Reading People We read people's body language, tone, facial expressions and actions to determine their overall demeanor. How You Say It An author or character's tone is defined by their attitude. Examples In the novel, Speak by Laurie Halse Anderson, Melinda Sordino is facing her first year in high school but, after some trouble at a summer party, Melinda is the most hated girl in the school.
Too much sun after a Syracuse winter does some strange things to your head, makes you feel strong, even if you aren't This passage demostrates Melindas strength and determination as she faces the skeletons in her closet. Now tell me Antigone, a straight yes or no: Did you know an edict had forbidden this? Of course I knew. Was it not publicly proclaimed? So you chose flagrantly to disobey my law? Examples In the short story The Monkey's Paw, Edgar Allen Poe creates an eerie mood and builds suspense by prolonging the outcome of an event.
The match going out symbolizes his loss of courage. The darkness makes the reader feel unease and frightened. Try it risk-free No obligation, cancel anytime. Want to learn more? Select a subject to preview related courses: In the passage below, the Gamemakers have just unleashed a wall of fire in the arena, forcing Katniss and the other tributes together: I know I need to keep moving, but I'm trembling and light-headed now, gasping for air. Lesson Summary When reading anything from fiction to nonfiction, comic strip to literary classic, mood and tone will always be present.
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Browse Articles By Category Browse an area of study or degree level. Where Can I Find Them? Top Colleges for Literary Studies: Program and School Information Literary Agent: Great Books Starring Great Books. Education and Career Roadmap. You are viewing lesson Lesson 24 in chapter 3 of the course:. Help and Review 14 chapters lessons 11 flashcard sets. Evaluating Arguments and Reasoning Sentence Structure - Grammar Correcting Errors in Sentences Essay Basics - Essay Writing: The Writing Process - Development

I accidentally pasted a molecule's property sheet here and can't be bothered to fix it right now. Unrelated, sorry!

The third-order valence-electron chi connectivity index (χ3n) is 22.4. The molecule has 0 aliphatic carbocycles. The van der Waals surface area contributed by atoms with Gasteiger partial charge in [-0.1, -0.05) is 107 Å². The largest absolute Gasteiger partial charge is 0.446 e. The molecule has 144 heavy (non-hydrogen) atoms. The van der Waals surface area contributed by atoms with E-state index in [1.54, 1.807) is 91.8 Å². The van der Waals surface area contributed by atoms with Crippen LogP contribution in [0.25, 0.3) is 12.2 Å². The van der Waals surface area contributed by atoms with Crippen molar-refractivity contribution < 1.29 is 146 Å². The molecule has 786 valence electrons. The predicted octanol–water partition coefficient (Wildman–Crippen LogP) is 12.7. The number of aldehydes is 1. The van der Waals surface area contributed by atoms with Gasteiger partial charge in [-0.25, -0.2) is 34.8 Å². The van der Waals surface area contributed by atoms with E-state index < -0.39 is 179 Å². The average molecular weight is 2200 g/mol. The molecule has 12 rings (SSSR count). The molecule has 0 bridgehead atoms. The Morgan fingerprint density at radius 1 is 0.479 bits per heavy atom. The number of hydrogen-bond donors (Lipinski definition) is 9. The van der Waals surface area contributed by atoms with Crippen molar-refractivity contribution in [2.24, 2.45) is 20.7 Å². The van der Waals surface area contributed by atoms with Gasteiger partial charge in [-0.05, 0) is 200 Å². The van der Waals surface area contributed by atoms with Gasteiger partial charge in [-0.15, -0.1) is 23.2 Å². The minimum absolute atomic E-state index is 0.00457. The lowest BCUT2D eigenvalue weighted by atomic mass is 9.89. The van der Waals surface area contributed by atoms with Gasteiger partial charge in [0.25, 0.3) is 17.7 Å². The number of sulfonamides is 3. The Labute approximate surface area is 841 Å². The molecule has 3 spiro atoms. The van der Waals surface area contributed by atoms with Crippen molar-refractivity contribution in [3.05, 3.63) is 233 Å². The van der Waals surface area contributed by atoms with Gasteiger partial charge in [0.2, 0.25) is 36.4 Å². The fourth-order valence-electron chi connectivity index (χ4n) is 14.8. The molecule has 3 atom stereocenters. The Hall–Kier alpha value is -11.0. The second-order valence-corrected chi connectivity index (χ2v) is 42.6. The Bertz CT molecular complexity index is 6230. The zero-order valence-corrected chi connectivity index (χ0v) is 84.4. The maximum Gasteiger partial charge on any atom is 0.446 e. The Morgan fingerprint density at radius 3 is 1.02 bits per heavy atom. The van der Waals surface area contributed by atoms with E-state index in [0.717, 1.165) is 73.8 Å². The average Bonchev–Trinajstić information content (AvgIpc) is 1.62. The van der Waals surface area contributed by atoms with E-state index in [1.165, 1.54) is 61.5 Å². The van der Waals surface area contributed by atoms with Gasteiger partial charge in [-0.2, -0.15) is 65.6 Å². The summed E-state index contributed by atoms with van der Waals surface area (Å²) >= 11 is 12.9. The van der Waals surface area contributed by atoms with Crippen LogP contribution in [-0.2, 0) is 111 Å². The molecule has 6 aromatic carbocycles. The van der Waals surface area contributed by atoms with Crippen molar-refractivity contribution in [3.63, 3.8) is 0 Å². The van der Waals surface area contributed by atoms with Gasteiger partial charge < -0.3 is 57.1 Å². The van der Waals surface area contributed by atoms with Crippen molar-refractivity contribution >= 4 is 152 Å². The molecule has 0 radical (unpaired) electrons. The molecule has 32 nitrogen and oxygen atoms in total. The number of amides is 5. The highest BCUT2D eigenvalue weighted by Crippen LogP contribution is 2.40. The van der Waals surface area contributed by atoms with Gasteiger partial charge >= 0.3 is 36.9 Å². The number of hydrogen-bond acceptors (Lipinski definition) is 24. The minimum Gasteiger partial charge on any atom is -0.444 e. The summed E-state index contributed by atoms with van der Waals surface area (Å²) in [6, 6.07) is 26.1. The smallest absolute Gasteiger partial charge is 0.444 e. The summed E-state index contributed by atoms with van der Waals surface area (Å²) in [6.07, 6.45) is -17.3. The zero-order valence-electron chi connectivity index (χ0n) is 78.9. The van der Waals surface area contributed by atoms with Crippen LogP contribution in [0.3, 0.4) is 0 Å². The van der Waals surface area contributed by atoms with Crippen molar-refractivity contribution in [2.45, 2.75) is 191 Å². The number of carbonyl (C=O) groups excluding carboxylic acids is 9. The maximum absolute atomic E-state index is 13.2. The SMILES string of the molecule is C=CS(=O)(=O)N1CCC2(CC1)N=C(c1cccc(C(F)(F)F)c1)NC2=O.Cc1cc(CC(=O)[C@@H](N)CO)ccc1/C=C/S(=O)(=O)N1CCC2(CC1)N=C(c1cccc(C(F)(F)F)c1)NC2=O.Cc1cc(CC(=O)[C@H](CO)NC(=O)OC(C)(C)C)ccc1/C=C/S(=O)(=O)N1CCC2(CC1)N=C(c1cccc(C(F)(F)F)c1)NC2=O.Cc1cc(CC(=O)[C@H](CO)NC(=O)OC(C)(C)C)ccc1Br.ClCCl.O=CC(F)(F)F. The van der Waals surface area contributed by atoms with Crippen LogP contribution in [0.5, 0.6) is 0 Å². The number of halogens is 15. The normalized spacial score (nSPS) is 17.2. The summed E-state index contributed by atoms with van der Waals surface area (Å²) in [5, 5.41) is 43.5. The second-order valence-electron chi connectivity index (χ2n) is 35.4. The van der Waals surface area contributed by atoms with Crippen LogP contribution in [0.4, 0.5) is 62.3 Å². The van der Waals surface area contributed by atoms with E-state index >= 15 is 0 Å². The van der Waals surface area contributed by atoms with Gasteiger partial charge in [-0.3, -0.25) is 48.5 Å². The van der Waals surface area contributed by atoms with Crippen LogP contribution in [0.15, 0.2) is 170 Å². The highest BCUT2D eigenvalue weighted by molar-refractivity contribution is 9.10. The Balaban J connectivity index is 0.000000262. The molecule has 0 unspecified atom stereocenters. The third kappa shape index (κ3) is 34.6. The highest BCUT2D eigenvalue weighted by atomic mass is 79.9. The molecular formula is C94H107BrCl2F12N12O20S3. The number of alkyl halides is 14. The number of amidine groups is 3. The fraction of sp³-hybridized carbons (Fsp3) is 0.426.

Mood Definition In literature, mood is a literary element that evokes certain feelings or vibes in readers through words and descriptions. Usually, mood is referred to as the atmosphere of a literary piece, as it creates an emotional .
Definition of Mood As a literary device, mood is the emotional feeling or atmosphere that a work of literature produces in a reader. All works of literature produce some sort of emotional and psychological effect in the audience; though every reader may respond differently to the same work of literature there is often a similar type of mood produced.
Summary: Mood Literary Definition Define mood in literature: The definition of mood in literature is the overall feeling and author creates for his audience. Mood is the atmosphere the text creates. Set the Mood. An author creates mood to help develop the setting of a story, the characters’ roles in the story, and the emotional response the reader should have for the events taking place. The mood can create suspense, fear, happiness, anger, or tranquility.
The following examples of mood are from different types of literature: plays, novels, and poems. In each, we identify how the author builds the mood of the work using a combination of setting, imagery, tone, diction, and plot. In essays and other literary works, mood is the dominant impression or emotional atmosphere evoked by the text. Here are some examples from other texts. Mood in Composition and Literature The glossary of grammatical and rhetorical terms. Share Flipboard Email A Definition of Gothic Literature.